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MAC Veteran Victor Casale’s New Skin Care Brand Is Launching at Target

Seasoned beauty executives Joy Chen and Victor Casale have teamed up on an accessible approach to making custom products with Pure Culture Beauty.

Former MAC chief chemist Victor Casale has a new venture.

The industry veteran has teamed up with fellow beauty executive Joy Chen on Pure Culture Beauty, a mass-market skin care brand offering customized skin care formulations via its test kits. The kits range in price from $29.99 to $59.99, and are available at Target as well as the brand’s own website.

Consumers purchase the self-testing kits, upload results from those tests to Pure Culture Beauty’s website, and then have customized formulas for cleansers, serums or moisturizers shipped directly to them, based on their skin needs and concerns.

The brand’s goal is to take the guesswork out of picking the right products, Chen and Casale agreed. They both drew on their collective experiences in the industry: Chen, having led Yes To and H2O+ Beauty; Casale having worked on founding teams of both MAC Cosmetics and Cover FX.

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“A lot of our genesis started with some of the frustrations we had about the industry,” Chen, who serves as the brand’s chief executive officer, told WWD. “We realize how confusing this industry is to a lot of the consumers. If you ask anybody how they learned about the products they’re using today, it probably has not much to do with what is right for their skin, but what they heard was good from someone else.”

The concerns also had to do with supply chain pain points, Casale, the brand’s chairman, said. “One of the frustration points I had was that we didn’t want to build a skin care platform where we’re making hundreds of thousands of units and shipping them out to 2,000 points of distribution. It’s not a sustainable model for pumping out product.”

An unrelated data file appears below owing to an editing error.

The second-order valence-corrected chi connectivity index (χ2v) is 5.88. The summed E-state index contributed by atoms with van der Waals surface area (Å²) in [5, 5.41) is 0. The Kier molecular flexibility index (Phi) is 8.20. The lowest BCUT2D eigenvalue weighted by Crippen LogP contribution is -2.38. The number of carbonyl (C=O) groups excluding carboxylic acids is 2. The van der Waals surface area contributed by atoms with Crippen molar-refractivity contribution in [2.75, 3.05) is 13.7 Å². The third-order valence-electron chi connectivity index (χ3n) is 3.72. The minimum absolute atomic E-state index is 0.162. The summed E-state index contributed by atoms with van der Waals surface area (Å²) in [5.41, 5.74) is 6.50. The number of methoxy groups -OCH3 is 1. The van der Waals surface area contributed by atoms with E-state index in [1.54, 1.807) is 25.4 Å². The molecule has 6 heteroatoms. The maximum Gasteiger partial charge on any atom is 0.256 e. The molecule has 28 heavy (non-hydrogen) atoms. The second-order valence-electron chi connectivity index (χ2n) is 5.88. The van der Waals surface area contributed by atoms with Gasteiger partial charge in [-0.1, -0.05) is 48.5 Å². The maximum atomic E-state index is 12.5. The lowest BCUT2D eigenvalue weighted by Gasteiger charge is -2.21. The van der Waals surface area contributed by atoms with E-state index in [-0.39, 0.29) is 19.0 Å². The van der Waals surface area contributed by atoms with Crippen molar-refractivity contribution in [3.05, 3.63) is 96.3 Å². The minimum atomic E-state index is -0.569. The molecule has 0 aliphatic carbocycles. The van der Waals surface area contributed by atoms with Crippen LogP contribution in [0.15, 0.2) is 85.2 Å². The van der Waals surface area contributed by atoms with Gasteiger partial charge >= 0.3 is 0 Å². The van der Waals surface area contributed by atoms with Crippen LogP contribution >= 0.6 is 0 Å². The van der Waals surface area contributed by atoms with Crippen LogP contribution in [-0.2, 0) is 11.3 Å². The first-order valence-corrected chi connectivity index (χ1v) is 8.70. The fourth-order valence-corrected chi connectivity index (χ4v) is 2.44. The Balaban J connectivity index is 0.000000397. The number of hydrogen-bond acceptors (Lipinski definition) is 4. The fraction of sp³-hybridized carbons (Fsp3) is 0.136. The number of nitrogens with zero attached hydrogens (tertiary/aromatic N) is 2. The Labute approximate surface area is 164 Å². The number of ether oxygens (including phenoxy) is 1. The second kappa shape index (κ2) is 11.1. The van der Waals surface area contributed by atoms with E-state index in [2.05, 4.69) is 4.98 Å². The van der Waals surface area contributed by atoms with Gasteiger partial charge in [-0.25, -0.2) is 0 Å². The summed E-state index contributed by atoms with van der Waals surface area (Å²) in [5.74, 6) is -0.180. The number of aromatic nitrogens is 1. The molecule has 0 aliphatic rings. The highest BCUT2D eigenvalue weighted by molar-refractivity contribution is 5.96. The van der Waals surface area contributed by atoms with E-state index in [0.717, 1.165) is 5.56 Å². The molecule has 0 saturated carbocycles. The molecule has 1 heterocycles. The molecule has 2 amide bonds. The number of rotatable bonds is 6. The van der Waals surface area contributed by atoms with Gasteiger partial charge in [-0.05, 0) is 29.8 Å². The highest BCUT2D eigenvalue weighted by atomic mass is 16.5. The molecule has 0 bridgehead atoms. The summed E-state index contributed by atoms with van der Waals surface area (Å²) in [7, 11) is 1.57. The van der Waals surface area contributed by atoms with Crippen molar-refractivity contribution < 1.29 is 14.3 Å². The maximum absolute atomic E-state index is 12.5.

Sustainability is top of mind for the brand. The products come in recyclable glass and sugarcane-based packaging, housed in FSC-certified paper. Casale has also cofounded refillable makeup brand Mob Beauty, in addition to PACT Collective, a recycling coalition. MAC was an early adopter of recycling in beauty, and has long offered a take-back program for customers to turn in empty products at stores.

Pure Culture’s products contain a range of actives, ranging across niacinamide, vitamin C, peptides, hyaluronic acid, plant-based retinols, hydroxy acids, prebiotics and postbiotics. However, the brand also has a no-list of 2,700 ingredients it eschews.

“We’re not just selling you skin care,” Casale added. “It’s actually a platform where we get data. We marry the data up with all of the formula combinations we’ve made, and we offer over 50,000 possible combinations of solutions.”

From a distribution standpoint, Chen and Casale’s omnichannel strategy is resonating. “We want to make customization more accessible and approachable, and the Target distribution really allows us to deliver on that front,” Chen said. “The customer for Pure Culture shops at Target, and we want to make it approachable.”

Neither commented on sales expectations, although industry sources think Pure Culture Beauty could reach $5 million in net sales during its first year on the market.